BMW 5-Series vs Mercedes E-Class: Which is the best saloon?
German car giants enter the year with new models, but how do they compare?
BMW and Mercedes have announced new versions of their executive saloons, both introducing luxurious styling upgrades and more frugal engines.
The Mercedes E-Class is already available and has undergone a slight redesign, now baring a striking resemblance to its flagship sibling, the S-Class saloon. Meanwhile, the BMW 5-Series has undergone a more modest facelift, but it is thought that a lot of development has been put into the chassis and interior.
With both cars having a strong chance of taking the top spot of the executive saloon pile, which model offers the best value for money?Here's how they compare.
On the surface, the facelifts on each car appears minor rather than the complete design overhauls usually expected with a new generation.
BMW's newest saloon features a slightly more slippery shape and is 200lbs lighter, thanks to an increase in aluminium. It's also marginally bigger than the previous model, providing an increase in passenger legroom and a 520-litre boot.
The E-Class, however, has a larger boot, at 540-litres, and a flat, square loading bay with a lid that opens high enough for unusually-shaped items. It can also be specced with a self-closing lid.
It benefits by taking several exterior design queues from the flagship S-Class saloon, giving it a more premium aesthetic than the evolutionary appearance of the 5-Series. This continues inside, which has adopted a wide, sweeping dashboard incorporating a digital dashboard and infotainment system.
Mercedes continues to improve the cabin design, with the new E-Class incorporation features such as a continuous dashboard panel that spills outwards on to the doors and an abundance of leather on the seats, dashboard and doors.
A 12.3ins display - an optional extra located next to the already large digital instrument panel - allows drivers to connect their smartphone using Apple CarPlay or Android Auto, which can be controlled using an array of gestures on the car's touchpad or through voice activation.
While the 5-Series may lack a revolutionary exterior design, its cabin has undergone a substantial change that brings with it a slimmer steering wheel over the bulkier version in the older model.
The premium look is similar in style to the 7-Series, with a leather-covered centre console angled towards the driver. Lashings of wood can also be seen across the dashboard and doors, although this will probably be interchangeable in the options list.
Like the E-Class, drivers can expect a digital instrument cluster and a 10.25ins infotainment screen above the centre console. It also comes with Apple CarPlay and is controlled using BMW's iDrive system.
Satellite navigation comes as standard on both models, although What Car? says the 5-Series has BMW's "range-topping Professional Multimedia system" with a 10.2ins display.
It also comes with DAB radio and a 20GB hard drive on which to store music, something the website says makes it "one of the best systems in the world".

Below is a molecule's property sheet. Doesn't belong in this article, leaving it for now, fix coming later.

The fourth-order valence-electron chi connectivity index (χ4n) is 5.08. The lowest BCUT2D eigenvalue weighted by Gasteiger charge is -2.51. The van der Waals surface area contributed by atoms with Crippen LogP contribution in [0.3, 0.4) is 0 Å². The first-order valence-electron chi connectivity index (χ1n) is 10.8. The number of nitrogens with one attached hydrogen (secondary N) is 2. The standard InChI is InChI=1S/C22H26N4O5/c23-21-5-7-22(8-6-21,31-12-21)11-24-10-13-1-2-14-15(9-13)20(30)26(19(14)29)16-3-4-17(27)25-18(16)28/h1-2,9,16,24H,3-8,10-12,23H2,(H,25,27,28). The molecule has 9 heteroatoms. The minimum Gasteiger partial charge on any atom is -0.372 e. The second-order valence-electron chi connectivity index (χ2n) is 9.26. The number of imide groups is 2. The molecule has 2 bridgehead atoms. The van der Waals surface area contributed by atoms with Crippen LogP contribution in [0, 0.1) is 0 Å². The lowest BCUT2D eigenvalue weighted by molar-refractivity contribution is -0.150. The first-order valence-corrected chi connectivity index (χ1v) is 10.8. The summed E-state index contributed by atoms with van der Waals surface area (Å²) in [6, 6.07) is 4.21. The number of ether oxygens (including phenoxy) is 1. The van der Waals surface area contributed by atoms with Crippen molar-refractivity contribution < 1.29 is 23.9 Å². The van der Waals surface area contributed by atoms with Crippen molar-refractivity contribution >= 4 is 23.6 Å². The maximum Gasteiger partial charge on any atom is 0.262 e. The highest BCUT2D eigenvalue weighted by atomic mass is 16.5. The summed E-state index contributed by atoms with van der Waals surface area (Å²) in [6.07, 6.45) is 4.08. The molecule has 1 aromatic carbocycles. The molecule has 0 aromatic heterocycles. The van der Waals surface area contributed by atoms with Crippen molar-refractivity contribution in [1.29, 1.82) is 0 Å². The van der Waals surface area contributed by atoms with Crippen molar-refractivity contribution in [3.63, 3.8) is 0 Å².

On the E-Class, you'll find a slightly smaller screen at 8.4ins, although buyers can opt for an optional 12.3ins display. The larger screen comes as standard on E350d models, bundled in with Apple CarPlay and Android Auto for smartphone integration.
Both cars offer autonomous safety equipment, while Pocket-Lint [http://www.pocket-lint.com/review/140287-bmw-5-series-2017-review-saloon-car-perfection] reports that the 5-Series can be piloted by the onboard computer for 30 seconds at speeds of up to 130mph.
Mercedes offers its Drive Pilot optional extra on the E-Class, which can take over from the driver on motorways. You will still need to remain focused on the road, as drivers will need to flick the indicators to change lanes.
The E-Class also has remote parking through a smartphone app, as well as autonomous emergency braking.
The 5-Series is available with two petrol and two diesel engines, as well as a plug-in hybrid iPerformance that comes with a 2.0-litre four-cylinder turbo engine, paired to an electric motor.
Diesels start with the 520d, which produces 187bhp and can achieve a claimed 67.3mpg. The entry-level E-Class E200d is slightly more frugal, with a claimed fuel economy of 72.4mpg, but it isn't as fast as the 520d, which features a 2.0-litre turbo engine producing 148bhp.
There's also a 3.0-litre six-cylinder 530d which boasts a power output of 261bhp and a 0-62mph of 5.7secs, although it won't be as efficient as the smaller capacity 520d. Mercedes also offers a six-cylinder diesel, the E350, which is less powerful at 254bhp and is noticeably less efficient when specced in AMG-Line trim.
Petrol variants include a 2.0-litre 248bhp 530i and a 335bhp 3.0-litre six-cylinder model. Both models are expected to have a faster throttle response over the diesel 5-Series models, but will ultimately be less fuel efficient and generate more CO2 emissions.
Mercedes offers a limited range of petrol motors, including the plug-in hybrid E350e and AMG-fettled E43 and E63 super saloons. BMW is expected to announce its own high-performance variant of the 5-Series, possibly a new M5 which could feature its X-drive all-wheel drive system.
The cheapest model available is the E200d at £34,065, which is around £2,000 less than BMW's base-model 520d. The E200d is also more frugal, making it the pick of the pair for those looking for a cheap to run motorway cruiser.
5-Series petrol models start at £40,120 for the 530i, while the equivalent Mercedes is the plug-in hybrid E350e, which starts at £44,260. Range-topping AMG models start at £54,525 for the E43, with the E63 launching later this year.